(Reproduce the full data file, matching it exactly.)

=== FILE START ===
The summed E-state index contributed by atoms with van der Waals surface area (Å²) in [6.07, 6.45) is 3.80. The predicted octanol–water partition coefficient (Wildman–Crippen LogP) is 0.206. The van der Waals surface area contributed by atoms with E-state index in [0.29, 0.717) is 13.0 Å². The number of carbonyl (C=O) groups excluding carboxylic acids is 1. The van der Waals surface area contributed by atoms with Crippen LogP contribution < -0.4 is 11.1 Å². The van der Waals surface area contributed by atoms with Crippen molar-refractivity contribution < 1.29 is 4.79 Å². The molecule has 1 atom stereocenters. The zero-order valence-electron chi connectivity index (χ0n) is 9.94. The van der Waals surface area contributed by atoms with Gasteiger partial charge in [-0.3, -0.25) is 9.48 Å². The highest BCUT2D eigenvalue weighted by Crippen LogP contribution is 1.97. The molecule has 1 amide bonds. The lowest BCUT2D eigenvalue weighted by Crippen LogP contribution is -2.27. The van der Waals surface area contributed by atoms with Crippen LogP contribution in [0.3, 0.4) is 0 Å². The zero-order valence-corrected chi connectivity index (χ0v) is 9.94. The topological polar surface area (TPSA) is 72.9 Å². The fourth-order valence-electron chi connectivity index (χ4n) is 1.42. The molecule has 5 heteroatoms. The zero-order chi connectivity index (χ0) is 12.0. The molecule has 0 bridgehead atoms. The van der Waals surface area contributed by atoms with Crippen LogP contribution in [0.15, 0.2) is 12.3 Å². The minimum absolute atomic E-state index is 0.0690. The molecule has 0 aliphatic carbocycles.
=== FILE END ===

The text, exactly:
The summed E-state index contributed by atoms with van der Waals surface area (Å²) in [6.07, 6.45) is 3.80. The predicted octanol–water partition coefficient (Wildman–Crippen LogP) is 0.206. The van der Waals surface area contributed by atoms with E-state index in [0.29, 0.717) is 13.0 Å². The number of carbonyl (C=O) groups excluding carboxylic acids is 1. The van der Waals surface area contributed by atoms with Crippen LogP contribution < -0.4 is 11.1 Å². The van der Waals surface area contributed by atoms with Crippen molar-refractivity contribution < 1.29 is 4.79 Å². The molecule has 1 atom stereocenters. The zero-order valence-electron chi connectivity index (χ0n) is 9.94. The van der Waals surface area contributed by atoms with Gasteiger partial charge in [-0.3, -0.25) is 9.48 Å². The highest BCUT2D eigenvalue weighted by Crippen LogP contribution is 1.97. The molecule has 1 amide bonds. The lowest BCUT2D eigenvalue weighted by Crippen LogP contribution is -2.27. The van der Waals surface area contributed by atoms with Crippen LogP contribution in [0.3, 0.4) is 0 Å². The zero-order valence-corrected chi connectivity index (χ0v) is 9.94. The topological polar surface area (TPSA) is 72.9 Å². The fourth-order valence-electron chi connectivity index (χ4n) is 1.42. The molecule has 5 heteroatoms. The zero-order chi connectivity index (χ0) is 12.0. The molecule has 0 bridgehead atoms. The van der Waals surface area contributed by atoms with Crippen LogP contribution in [0.15, 0.2) is 12.3 Å². The minimum absolute atomic E-state index is 0.0690. The molecule has 0 aliphatic carbocycles.